Westsider’s book proposes non-political ‘energy crisis’ solutions
Westside resident Jacek Popiel calls for a technically based, politically neutral solution to what he terms the nation's “energy crisis” in his new book, titled “Viable
A native of Poland, Popiel has worked in international business development, dealing with both the public and private sectors and most recently focusing on advanced automotive technology.
The future will require working toward efficient - rather than cheap - energy, he writes on his website (which has the same name as his book). He adds, however, that at the same time the United States should avoid dependency on other nations by working harder to develop its own domestic oil supplies and to develop synthetic fuels. Popiel also cautions against a national carbon tax, which “will not only prevent a healthy economic recovery but will put the U.S at a further disadvantage with respect to competing economies.”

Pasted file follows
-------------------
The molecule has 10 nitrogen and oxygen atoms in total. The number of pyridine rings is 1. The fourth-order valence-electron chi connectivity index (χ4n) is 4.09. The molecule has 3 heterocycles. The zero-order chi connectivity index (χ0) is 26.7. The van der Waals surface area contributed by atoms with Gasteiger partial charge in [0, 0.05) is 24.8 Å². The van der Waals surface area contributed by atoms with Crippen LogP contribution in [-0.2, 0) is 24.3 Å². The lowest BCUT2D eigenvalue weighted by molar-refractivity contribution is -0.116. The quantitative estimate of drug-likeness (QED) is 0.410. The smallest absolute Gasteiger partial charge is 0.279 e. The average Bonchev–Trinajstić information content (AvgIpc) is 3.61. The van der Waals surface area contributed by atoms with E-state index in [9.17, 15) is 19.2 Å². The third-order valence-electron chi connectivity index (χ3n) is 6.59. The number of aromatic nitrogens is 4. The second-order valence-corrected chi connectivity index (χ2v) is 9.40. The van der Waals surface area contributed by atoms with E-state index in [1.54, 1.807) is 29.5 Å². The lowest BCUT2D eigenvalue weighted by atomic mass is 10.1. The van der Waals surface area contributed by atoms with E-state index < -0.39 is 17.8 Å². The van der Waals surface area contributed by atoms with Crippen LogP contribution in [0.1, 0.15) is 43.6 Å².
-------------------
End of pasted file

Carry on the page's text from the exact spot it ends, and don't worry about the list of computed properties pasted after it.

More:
A self-published 177-page paperback with copies on demand (200 initially),“Viable Energy Now” is being sold online through the Amazon and Barnes & Noble booksellers.
Popiel and his wife Joanna have four grown children. They have lived on the Westside for 10 years.
An example of a major area needing better energy efficiency is transportation, the author points out on his website: “Let it first be said that improving efficiency does not mean legislating higher mileage standards. We have had those for decades and have evaded them by creating new categories of vehicles not subject to the standards. A more spectacular failure is hard to imagine… What we need is something already available, and that does not burden the consumer: better automotive design.”
Overall, Popiel decries the non-constructive bickering between the political Left and Right and urges the nation's government and industry leaders to work together on “broadly acceptable common solutions…. Our Constitution was not designed to exclude, but to unify. It is in that spirit that we must resolve the current crisis.”
Westside Pioneer article